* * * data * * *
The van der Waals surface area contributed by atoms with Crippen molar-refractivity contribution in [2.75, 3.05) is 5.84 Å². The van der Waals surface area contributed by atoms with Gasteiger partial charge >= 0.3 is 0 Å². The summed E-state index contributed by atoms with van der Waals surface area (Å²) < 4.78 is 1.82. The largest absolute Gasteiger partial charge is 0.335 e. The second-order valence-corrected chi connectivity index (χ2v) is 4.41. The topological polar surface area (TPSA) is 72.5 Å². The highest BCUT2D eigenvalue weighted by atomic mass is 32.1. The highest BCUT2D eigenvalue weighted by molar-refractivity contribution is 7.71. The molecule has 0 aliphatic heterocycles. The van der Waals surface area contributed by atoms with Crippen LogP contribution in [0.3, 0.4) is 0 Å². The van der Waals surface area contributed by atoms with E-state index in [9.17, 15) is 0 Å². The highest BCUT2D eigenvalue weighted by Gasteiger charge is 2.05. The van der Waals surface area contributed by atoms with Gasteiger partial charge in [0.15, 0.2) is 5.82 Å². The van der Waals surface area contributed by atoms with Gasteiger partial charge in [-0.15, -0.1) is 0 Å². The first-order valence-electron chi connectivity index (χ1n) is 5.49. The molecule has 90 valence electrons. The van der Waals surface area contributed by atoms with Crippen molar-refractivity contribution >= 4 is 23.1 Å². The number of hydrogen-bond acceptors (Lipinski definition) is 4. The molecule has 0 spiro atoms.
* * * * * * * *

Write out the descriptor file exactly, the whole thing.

The van der Waals surface area contributed by atoms with Crippen molar-refractivity contribution in [2.75, 3.05) is 5.84 Å². The van der Waals surface area contributed by atoms with Gasteiger partial charge >= 0.3 is 0 Å². The summed E-state index contributed by atoms with van der Waals surface area (Å²) < 4.78 is 1.82. The largest absolute Gasteiger partial charge is 0.335 e. The second-order valence-corrected chi connectivity index (χ2v) is 4.41. The topological polar surface area (TPSA) is 72.5 Å². The highest BCUT2D eigenvalue weighted by atomic mass is 32.1. The highest BCUT2D eigenvalue weighted by molar-refractivity contribution is 7.71. The molecule has 0 aliphatic heterocycles. The van der Waals surface area contributed by atoms with Crippen LogP contribution in [0.3, 0.4) is 0 Å². The van der Waals surface area contributed by atoms with E-state index in [9.17, 15) is 0 Å². The highest BCUT2D eigenvalue weighted by Gasteiger charge is 2.05. The van der Waals surface area contributed by atoms with Gasteiger partial charge in [0.15, 0.2) is 5.82 Å². The van der Waals surface area contributed by atoms with Gasteiger partial charge in [-0.15, -0.1) is 0 Å². The first-order valence-electron chi connectivity index (χ1n) is 5.49. The molecule has 90 valence electrons. The van der Waals surface area contributed by atoms with Crippen molar-refractivity contribution >= 4 is 23.1 Å². The number of hydrogen-bond acceptors (Lipinski definition) is 4. The molecule has 0 spiro atoms.